Although mass migration to the United States and to France did not occur until after Tocqueville's visit to America, by rereading Tocqueville's classic De la democratie en Amerique through the lens of immigration history, we can question some of the common assumptions about Franco-American differences. First, Tocqueville's comparativist gaze needs to be re-examined, especially with regard to the way in which it has been repeatedly invoked during the Tocquevillian renaissance of the last thirty years to differentiate the French and American experiences. Second, if Tocqueville did not discuss immigrants per se, his analysis of voluntary associations points to an important component of civil society which has been present both in France and the United States ever since immigrants began arriving en masse. Theories about the rise and decline of civil society as well as generalizations about Franco-American differences need to be challenged by including immigration associations in a new Tocquevillian analysis of democracy in both countries.
Keywords: immigration, Tocqueville, civil society, voluntary associations, comparative history
Tocqueville says nothing about immigrants in America. Neither "immigre(s)," "immigration" or the word "immigrant(s)" appear in De la democratie en Amerique. (2) This is hardly surprising, for two reasons: the word and the reality, that is, the French language and the American context. In Tocqueville's native tongue, the term is absent in the 1835 (6th) edition of the Dictionnaire de l'Academie francaise. The term emigration was for years the French word of choice to describe those who had changed countries. (Emigres of course retained its more restrictive meaning, referring to those who fled the Revolution.)
But it is also logical that Tocqueville did not describe that which did not yet exist. There were few immigrants to behold in the United States in 183031. Immigration was not yet a mass phenomenon, and the initial groups that had come to America two centuries before were conceived of as pilgrims, colonists, or settlers, but not as immigrants per se. (3) They had, in any case, by Tocqueville's time become "Anglo-Americans" or "Americans" in his terminology. As Tocqueville put it, these emigrants conceived of their encounter with the new land as a table rase. Benefiting from relatively homogeneous origins, they spoke the same language, had no sense of superiority over one another, and constituted the point de depart for the democracy that Tocqueville hailed. (4) Mass immigration did not occur until the mid-nineteenth century, well after Tocqueville had gone home, when the Germans and Irish came to American shores, bringing untold (and unwanted) diversity to the Anglo-French-Dutch amalgamation of the founding citizens. (5)
If Tocqueville came too early to see the mass immigration of the nineteenth century, can we still use him to discuss immigration to the United States and a fortiori to France, where mass immigration would be somewhat later still? There are two ways in which Tocqueville's classic text provides insight into an issue that would only grow in importance in the century after his visit. First of all, we can return to Tocqueville's comparativist gaze, both in and of itself and the way in which it has been repeatedly invoked during the Tocquevillian renaissance of the last thirty years. Secondly, if Tocqueville did not discuss immigrants per se, he spoke of something that struck him as fundamental to American society and that, I will argue, is intimately tied to immigration history on both sides of the Atlantic: voluntary associations.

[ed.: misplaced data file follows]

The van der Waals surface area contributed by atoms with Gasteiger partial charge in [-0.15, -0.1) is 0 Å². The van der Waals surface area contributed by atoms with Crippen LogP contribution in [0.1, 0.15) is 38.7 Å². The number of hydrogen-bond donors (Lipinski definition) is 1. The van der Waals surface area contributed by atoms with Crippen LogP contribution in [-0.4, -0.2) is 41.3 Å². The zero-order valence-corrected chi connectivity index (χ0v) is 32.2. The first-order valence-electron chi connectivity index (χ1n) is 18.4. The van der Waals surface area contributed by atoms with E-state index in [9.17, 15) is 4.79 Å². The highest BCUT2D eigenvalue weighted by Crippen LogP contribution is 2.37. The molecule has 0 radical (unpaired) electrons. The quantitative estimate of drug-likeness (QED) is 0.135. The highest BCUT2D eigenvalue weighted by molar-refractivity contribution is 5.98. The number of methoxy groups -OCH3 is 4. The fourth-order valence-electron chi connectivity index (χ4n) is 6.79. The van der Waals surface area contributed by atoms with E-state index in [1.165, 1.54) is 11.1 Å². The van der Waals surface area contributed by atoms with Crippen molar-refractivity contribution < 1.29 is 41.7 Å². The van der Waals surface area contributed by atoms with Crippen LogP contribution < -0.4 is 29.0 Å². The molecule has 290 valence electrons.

The Comparative Gaze
Tocqueville's inquiry into American democracy, as we know, was not a unilateral fact-finding venture. (6) It was structured by questions about French politics, and the results were informed by this comparative perspective. Tocqueville's Democratie tells us as much about France as it does about l'Amerique. ("J'avoue que dans l'Amerique j'ai vu plus que l'Amerique." (7)) Furthermore, Tocqueville has been used as a comparative sounding board on both sides of the Atlantic to discuss issues ranging from democracy to religion to the state.
Within the text, Tocqueville's comparative vision was both implicit and explicit. It was implicit insofar as he referred to findings that corrected previous ideas about democracy, religion, etc. It was explicit in that he compared not just France to the United States and aristocracy to democracy, but he also juxtaposed the United States and England, the United States and Europe, and, within the United States, North and South (slavery), East and West (the former more democratic, the latter more wild and less tempered by religious mores: "[L'Americain] brave sans crainte la fleche de l'Indien et les maladies du desert" (8)).
Indeed, in addition to his famous passages on the tyranny of the majority, the North-South, East-West comparisons also show how democracy in America was not a monolithic concept for Tocqueville. If his principal frame of reference was New England, his information and observations allowed for some variety, even when he minimized it in contrast to that which he knew best: "Il existe cependant moins de difference entre la civilisation du Maine et celle de la Georgie qu'entre la civilisation de la Normandie et celle de la Bretagne." (9) But the comparative gaze depends on one's point of view, and, presumably a nineteenth-century inhabitant of the state of Georgia would have, on the …